The Diocese of Texas has recently created review forms that will be put on line this week under the Iona banner at . The intent is that they be used for personal growth in self awareness of church leaders. They are documents developed with a sensitivity to the uniqueness of leading in the Church.

Establishing new practices of review takes courage, humility and faith. Sounds like Christian discipline doesn’t it?

Monday, February 8, 2010

Strive for AAA

No, I don’t mean joining the American Automobile Association or the minor baseball leagues. I am speaking of leaders who understand the huge importance of Awareness, Alignment and Assessment as part of their ongoing personal growth and development. I don’t think there is a leadership tome written for secular or religious leaders in the last 20 years that hasn’t stressed self awareness as a foundational need for leaders. So why is self awareness so important to missionary leaders? It is the starting place. To be able to say, ‘this is the way I am’ gets us in touch with the Great I AM. Understanding how God uniquely created each of us with gifts, skills, passion, and what I like to call ‘default behaviors’, gives us the opportunity to align ourselves with others who complement, help make our efforts whole in order to bring about God’s vision for His people. Leaders were not created to be lone rangers. Although leading may be a lonely activity at times, the very nature of leadership is to influence and impact the behavior of others. With the privilege and responsibility of leading comes the need for the inward look.

If we do not understand ourselves, if we do not see our personal blindspots that are glaring to others, if we are just working harder at the same old thing, making the same mistakes, how do we grow? The presumption here is a desire for personal development. Loving and serving God usually define the heart of missionary leaders. Loving and serving are humble acts. It is at our deepest moments of humility and vulnerability that God can break through, revealing things about the Spirit and ourselves that can help us grow. This growth helps us on our personal paths toward transformation and a greater understanding of God.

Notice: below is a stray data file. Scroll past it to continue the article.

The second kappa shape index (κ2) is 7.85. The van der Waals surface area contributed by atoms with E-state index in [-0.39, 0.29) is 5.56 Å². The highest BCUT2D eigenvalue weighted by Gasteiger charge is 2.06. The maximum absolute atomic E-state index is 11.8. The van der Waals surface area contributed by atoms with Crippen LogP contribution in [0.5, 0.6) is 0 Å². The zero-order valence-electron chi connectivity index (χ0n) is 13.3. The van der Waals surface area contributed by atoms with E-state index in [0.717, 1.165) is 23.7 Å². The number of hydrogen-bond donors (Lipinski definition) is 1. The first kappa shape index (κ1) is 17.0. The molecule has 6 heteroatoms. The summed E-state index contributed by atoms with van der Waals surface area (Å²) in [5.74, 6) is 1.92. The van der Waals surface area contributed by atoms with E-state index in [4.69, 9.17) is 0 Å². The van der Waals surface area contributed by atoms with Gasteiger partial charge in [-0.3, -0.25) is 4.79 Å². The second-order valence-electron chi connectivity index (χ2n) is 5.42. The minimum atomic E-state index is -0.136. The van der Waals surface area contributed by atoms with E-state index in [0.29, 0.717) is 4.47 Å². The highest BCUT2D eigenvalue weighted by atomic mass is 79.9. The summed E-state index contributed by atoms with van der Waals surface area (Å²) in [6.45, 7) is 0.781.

Herrington, Creech and Taylor speak to the ‘Threefold Process of Personal Transformation’ in their book, The Leaders’ Journey. This process involves three parts, all interconnected, that help lead one to personal transformation. They include personal commitment to obey Christ, leading in the context of a loving, graceful and truth telling faith community, and working to be reflective of one’s life, faith and behaviors.
Personally, I have found my faith community, the church, to be a great testing ground for heightening my self awareness, recognizing the impact I have on others, and my ongoing journey of faith. I find there is a high degree of expectation on the part of parishioners that congregational leaders will admit vulnerability and act out of humility. At the same time there is an expectation and need for strong leaders. I do not find these expectations to be mutually exclusive. I think it is in how one defines “strength”. It takes guts to admit that you don’t do something well, or have erred or need help. It has been my experience that healthy groups respond, complement and support their leaders at these times, bonding and strengthening the relationships and the Body of Christ. And the stronger and healthier the Body, the better it can witness to the world. So much can be said about working on self awareness. Let’s just start working at it, praying for revelation, asking others, and believing that it is part of the necessary journey for personal transformation in order to better serve Christ as missionary leaders.